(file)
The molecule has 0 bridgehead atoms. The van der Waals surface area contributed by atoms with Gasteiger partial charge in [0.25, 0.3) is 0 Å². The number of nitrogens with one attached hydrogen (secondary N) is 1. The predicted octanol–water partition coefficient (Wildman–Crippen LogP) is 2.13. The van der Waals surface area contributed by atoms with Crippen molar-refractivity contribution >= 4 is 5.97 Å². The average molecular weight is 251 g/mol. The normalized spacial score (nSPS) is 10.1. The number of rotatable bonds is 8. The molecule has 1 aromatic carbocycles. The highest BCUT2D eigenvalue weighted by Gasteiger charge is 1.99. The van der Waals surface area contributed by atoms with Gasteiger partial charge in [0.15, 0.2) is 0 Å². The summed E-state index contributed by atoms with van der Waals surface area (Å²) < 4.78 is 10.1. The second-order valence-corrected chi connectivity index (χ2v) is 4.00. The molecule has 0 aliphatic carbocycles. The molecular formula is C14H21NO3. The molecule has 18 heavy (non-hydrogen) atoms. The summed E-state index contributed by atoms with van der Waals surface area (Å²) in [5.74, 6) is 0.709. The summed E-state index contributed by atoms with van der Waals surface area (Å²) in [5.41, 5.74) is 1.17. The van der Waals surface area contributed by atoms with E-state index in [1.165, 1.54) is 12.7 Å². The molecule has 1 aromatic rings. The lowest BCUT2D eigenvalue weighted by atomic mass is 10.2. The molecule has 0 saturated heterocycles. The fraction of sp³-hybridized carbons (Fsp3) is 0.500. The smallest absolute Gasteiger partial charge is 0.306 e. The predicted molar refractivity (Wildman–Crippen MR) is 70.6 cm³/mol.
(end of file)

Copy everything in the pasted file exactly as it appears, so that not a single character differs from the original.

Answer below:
The molecule has 0 bridgehead atoms. The van der Waals surface area contributed by atoms with Gasteiger partial charge in [0.25, 0.3) is 0 Å². The number of nitrogens with one attached hydrogen (secondary N) is 1. The predicted octanol–water partition coefficient (Wildman–Crippen LogP) is 2.13. The van der Waals surface area contributed by atoms with Crippen molar-refractivity contribution >= 4 is 5.97 Å². The average molecular weight is 251 g/mol. The normalized spacial score (nSPS) is 10.1. The number of rotatable bonds is 8. The molecule has 1 aromatic carbocycles. The highest BCUT2D eigenvalue weighted by Gasteiger charge is 1.99. The van der Waals surface area contributed by atoms with Gasteiger partial charge in [0.15, 0.2) is 0 Å². The summed E-state index contributed by atoms with van der Waals surface area (Å²) < 4.78 is 10.1. The second-order valence-corrected chi connectivity index (χ2v) is 4.00. The molecule has 0 aliphatic carbocycles. The molecular formula is C14H21NO3. The molecule has 18 heavy (non-hydrogen) atoms. The summed E-state index contributed by atoms with van der Waals surface area (Å²) in [5.74, 6) is 0.709. The summed E-state index contributed by atoms with van der Waals surface area (Å²) in [5.41, 5.74) is 1.17. The van der Waals surface area contributed by atoms with E-state index in [1.165, 1.54) is 12.7 Å². The molecule has 1 aromatic rings. The lowest BCUT2D eigenvalue weighted by atomic mass is 10.2. The molecule has 0 saturated heterocycles. The fraction of sp³-hybridized carbons (Fsp3) is 0.500. The smallest absolute Gasteiger partial charge is 0.306 e. The predicted molar refractivity (Wildman–Crippen MR) is 70.6 cm³/mol.